According to standard uniformitarian theory, the boundary between the Permian and Triassic Systems is supposed to be marked by the largest extinction event of all time. Evolutionary scientists claim that roughly 90% of ocean species and 70% of land species went extinct suddenly at this boundary.1 This event is known as the P-T or now the Permian-Triassic mass extinction (PTME).1
Jacopo Dal Corso, of the University of Leeds, UK, and colleagues, took another look at the chemistry in the rocks near the boundary. They paid special attention to specific varieties of mercury and carbon changes across the PTME.1 They published their results in Nature Communications.1
The science team developed a computer model to track the cycling of mercury, presumed to be from volcanic activity, and a unique isotope of carbon, which tracks changes in the carbon cycle in the environment. However, they noted that mercury, like carbon, can be stored in terrestrial biomass and soils, and is released through erosion.1 Therefore, the sudden mobilization of both elements can indicate a massive land destruction and oxidation event.1
At the PTME, the scientists found a massive spike in mercury and a sudden shift in carbon. The authors wrote:
We show that the large short-lived Hg [mercury] spike, and nadirs in δ202Hg and δ13C [carbon-13] values at the marine PTME are best explained by a sudden, massive pulse of terrestrial biomass oxidation, while volcanism remains an adequate explanation for the longer-term geochemical changes. Our modelling shows that a massive collapse of terrestrial ecosystems linked to volcanism-driven environmental change triggered significant biogeochemical changes, and cascaded organic matter, nutrients, Hg, and other organically-bound species into the marine system.1
In other words, they concluded that the destruction of land ecosystems occurred prior to the destruction of the ocean system. Further, they attributed these chemical signals to be from mass plant death and soil oxidation—catastrophic events that altered the chemistry of the waters.1
Dal Corso said:
In this study we show that during the Permian-Triassic transition, roughly 252 million years ago, the widespread collapse of the terrestrial ecosystems caused sudden changes in marine chemistry.3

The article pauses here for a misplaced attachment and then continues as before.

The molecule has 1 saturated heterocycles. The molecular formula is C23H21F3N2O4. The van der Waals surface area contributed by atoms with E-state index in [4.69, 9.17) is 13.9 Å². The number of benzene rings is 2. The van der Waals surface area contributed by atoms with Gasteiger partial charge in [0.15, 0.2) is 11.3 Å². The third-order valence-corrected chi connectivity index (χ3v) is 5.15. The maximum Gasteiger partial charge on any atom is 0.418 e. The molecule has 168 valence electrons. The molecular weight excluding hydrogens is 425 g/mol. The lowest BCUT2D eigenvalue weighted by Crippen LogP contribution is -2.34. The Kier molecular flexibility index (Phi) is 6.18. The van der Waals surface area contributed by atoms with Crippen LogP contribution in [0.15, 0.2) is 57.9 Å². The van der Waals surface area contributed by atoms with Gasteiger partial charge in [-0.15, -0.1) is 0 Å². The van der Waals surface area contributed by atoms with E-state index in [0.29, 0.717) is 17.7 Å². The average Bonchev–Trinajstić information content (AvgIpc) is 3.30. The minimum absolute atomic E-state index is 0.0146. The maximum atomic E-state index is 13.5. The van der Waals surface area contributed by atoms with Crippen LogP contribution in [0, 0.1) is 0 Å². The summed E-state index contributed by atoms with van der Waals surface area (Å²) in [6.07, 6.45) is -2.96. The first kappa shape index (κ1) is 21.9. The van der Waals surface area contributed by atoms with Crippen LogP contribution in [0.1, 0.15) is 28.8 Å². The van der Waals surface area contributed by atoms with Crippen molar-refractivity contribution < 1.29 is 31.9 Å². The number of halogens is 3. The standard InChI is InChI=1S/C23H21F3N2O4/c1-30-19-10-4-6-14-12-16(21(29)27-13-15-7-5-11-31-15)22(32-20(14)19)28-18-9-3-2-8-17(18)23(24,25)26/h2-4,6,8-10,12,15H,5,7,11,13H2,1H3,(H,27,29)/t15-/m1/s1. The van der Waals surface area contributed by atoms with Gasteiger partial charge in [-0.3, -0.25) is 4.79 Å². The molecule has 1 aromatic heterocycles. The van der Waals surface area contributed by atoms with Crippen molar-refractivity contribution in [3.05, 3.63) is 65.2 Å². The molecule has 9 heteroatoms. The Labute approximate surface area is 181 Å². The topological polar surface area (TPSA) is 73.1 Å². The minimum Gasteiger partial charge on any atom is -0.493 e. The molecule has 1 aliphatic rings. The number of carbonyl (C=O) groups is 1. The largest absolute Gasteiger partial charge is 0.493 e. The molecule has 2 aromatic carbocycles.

Creation scientists do not accept these great ages nor the notion of extinction events. Extinctions are merely the last occurrences of many organisms in the rock record at the same level.2 Instead, we interpret these events as an expected consequence of the global Flood. As water levels rose higher, new ecological zones would have become progressively inundated, creating many new types of fossils suddenly at the same time globally. And these same fossils would just as suddenly disappear as the water level continued to increase and reached a new ecological zone, creating the illusion of an extinction event.
ICR scientists also realize the so-called Permian-Triassic mass extinction event was part of the Absaroka Megasequence.2 As massive tsunami-like wave-pulses associated with the Absaroka Megasequence crashed across the globe, the edges of the land would have been the first area inundated and destroyed.2 Coastal plants and soils would be affected first, altering the chemistry of the rocks being deposited in the oceans and elsewhere. And this is exactly what we find. Coastal plants and soils were in fact destroyed first. The first major coal seams in the eastern USA—and globally—are found just prior to the Permian in what’s called the Upper Carboniferous (Pennsylvanian System). These coals consist of lycopod trees and wetland plants—flora that live on the coast.
Later, the water level in the Absaroka Megasequence rose even higher, flooding more of the land and burying many amphibians and land animals.2 The Permian-Triassic boundary was a stage in the Flood recording a sudden change in the many plants and animals that were buried as the waters moved from one elevation to the next. Plant and soil destruction were consequences of the judgment described in the book of Genesis. The evidence makes the best sense when the Biblical narrative is acknowledged as truth.
1. Dal Corso, J. 2020. Permo-Triassic boundary carbon and mercury cycling linked to terrestrial ecosystem collapse. Nature Communications. DOI: 10.1038/s41467-020-16725-4.
2. Clarey, T. 2020. Carved in Stone. Dallas, TX: Institute for Creation Research.
3. University of Leeds. 2020. New insights into the Great Dying. PhysOrg Published on phys.org June 11, 2020, accessed June 15, 2020.
*Dr. Clarey is Research Associate at the Institute for Creation Research and earned his doctorate in geology from Western Michigan University.